Home / The Markets This Week

The Markets This Week

June 18, 2019 | Weekly Commentary

by Connor Darrell CFA, Assistant Vice President – Head of Investments
Markets were largely unchanged last week as investors weighed mounting geopolitical concerns against the potential for an easing of monetary policy. Technology stocks were under pressure for a majority of the week as the ongoing trade dispute between the U.S. and China has hurt global microchip sales. 

Economic data released throughout the week did little to increase optimism that the global economy can stave off a slowdown in economic growth rates. Retail sales grew 0.5% month-over-month, slightly below the consensus forecast of 0.6%, and the University of Michigan Consumer Sentiment Index ticked down to 97.9 from May’s reading of 100. Elsewhere, a survey of businesses revealed a decrease in confidence among large multinational corporations; the fifth such decline in as many quarters. Most key metrics remain healthy in absolute terms, but the rate of change has certainly tilted lower in recent months.

Watching the Federal Reserve (Again)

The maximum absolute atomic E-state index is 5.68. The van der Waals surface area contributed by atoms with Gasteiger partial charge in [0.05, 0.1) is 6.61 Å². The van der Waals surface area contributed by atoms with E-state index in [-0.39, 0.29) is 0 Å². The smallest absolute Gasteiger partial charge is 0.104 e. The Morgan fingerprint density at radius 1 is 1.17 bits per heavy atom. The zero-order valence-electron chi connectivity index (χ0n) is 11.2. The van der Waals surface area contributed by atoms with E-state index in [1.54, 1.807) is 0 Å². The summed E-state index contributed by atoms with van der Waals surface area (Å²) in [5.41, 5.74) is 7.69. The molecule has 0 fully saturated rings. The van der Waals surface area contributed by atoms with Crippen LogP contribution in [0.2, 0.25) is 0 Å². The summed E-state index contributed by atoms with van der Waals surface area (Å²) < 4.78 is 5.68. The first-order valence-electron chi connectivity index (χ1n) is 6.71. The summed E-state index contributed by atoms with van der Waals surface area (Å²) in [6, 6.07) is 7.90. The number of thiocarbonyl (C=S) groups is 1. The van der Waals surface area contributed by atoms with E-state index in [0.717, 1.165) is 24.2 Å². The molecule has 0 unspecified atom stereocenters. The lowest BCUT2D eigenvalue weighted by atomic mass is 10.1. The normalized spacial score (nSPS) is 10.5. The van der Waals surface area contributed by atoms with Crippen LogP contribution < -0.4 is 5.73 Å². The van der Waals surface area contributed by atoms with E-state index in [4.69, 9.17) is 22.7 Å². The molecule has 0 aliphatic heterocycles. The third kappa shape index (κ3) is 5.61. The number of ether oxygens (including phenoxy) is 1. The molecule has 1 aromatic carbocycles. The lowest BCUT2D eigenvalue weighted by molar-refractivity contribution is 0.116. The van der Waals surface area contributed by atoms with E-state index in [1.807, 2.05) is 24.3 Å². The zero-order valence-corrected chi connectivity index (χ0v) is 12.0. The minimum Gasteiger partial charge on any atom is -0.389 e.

Last week’s inflation data revealed a month-over-month increase in consumer prices of just 0.1%, a far cry from the Federal Reserve’s annual target. The Federal Reserve will meet this week to discuss monetary policy and markets will be paying close attention to the committee’s decision on interest rates, as well as its commentary on the economy. The bond market is continuing to price in expectations of forthcoming rate cuts, and the weakening in inflation expectations has only bolstered those expectations. The Federal Reserve has consistently communicated that its decisions are “data-dependent”, and the data has become increasingly difficult to interpret as a result of last year’s tax cuts and this year’s escalation in trade tensions. Ultimately however, investors should not concern themselves too much with the level of interest rates or the Fed’s next policy move. The fact that inflation remains so low is actually a positive sign that the economy has more room to expand, since inflation is often a key sign of tightening in the economy that precedes key inflection points in the economic cycle.